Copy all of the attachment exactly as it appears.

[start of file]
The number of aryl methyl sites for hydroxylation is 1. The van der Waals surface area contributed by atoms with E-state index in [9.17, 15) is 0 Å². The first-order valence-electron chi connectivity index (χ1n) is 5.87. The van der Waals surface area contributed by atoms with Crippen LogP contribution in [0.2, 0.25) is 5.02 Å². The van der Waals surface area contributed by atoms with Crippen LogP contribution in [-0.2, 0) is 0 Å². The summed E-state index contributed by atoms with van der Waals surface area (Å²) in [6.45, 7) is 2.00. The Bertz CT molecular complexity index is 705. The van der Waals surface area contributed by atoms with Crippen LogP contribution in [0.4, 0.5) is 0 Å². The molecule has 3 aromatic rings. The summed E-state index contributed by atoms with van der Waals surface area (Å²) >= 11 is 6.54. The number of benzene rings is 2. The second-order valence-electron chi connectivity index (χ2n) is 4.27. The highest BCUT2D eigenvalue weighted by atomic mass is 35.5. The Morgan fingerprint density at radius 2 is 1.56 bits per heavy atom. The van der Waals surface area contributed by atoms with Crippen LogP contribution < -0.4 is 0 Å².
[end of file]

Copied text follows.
The number of aryl methyl sites for hydroxylation is 1. The van der Waals surface area contributed by atoms with E-state index in [9.17, 15) is 0 Å². The first-order valence-electron chi connectivity index (χ1n) is 5.87. The van der Waals surface area contributed by atoms with Crippen LogP contribution in [0.2, 0.25) is 5.02 Å². The van der Waals surface area contributed by atoms with Crippen LogP contribution in [-0.2, 0) is 0 Å². The summed E-state index contributed by atoms with van der Waals surface area (Å²) in [6.45, 7) is 2.00. The Bertz CT molecular complexity index is 705. The van der Waals surface area contributed by atoms with Crippen LogP contribution in [0.4, 0.5) is 0 Å². The molecule has 3 aromatic rings. The summed E-state index contributed by atoms with van der Waals surface area (Å²) >= 11 is 6.54. The number of benzene rings is 2. The second-order valence-electron chi connectivity index (χ2n) is 4.27. The highest BCUT2D eigenvalue weighted by atomic mass is 35.5. The Morgan fingerprint density at radius 2 is 1.56 bits per heavy atom. The van der Waals surface area contributed by atoms with Crippen LogP contribution < -0.4 is 0 Å².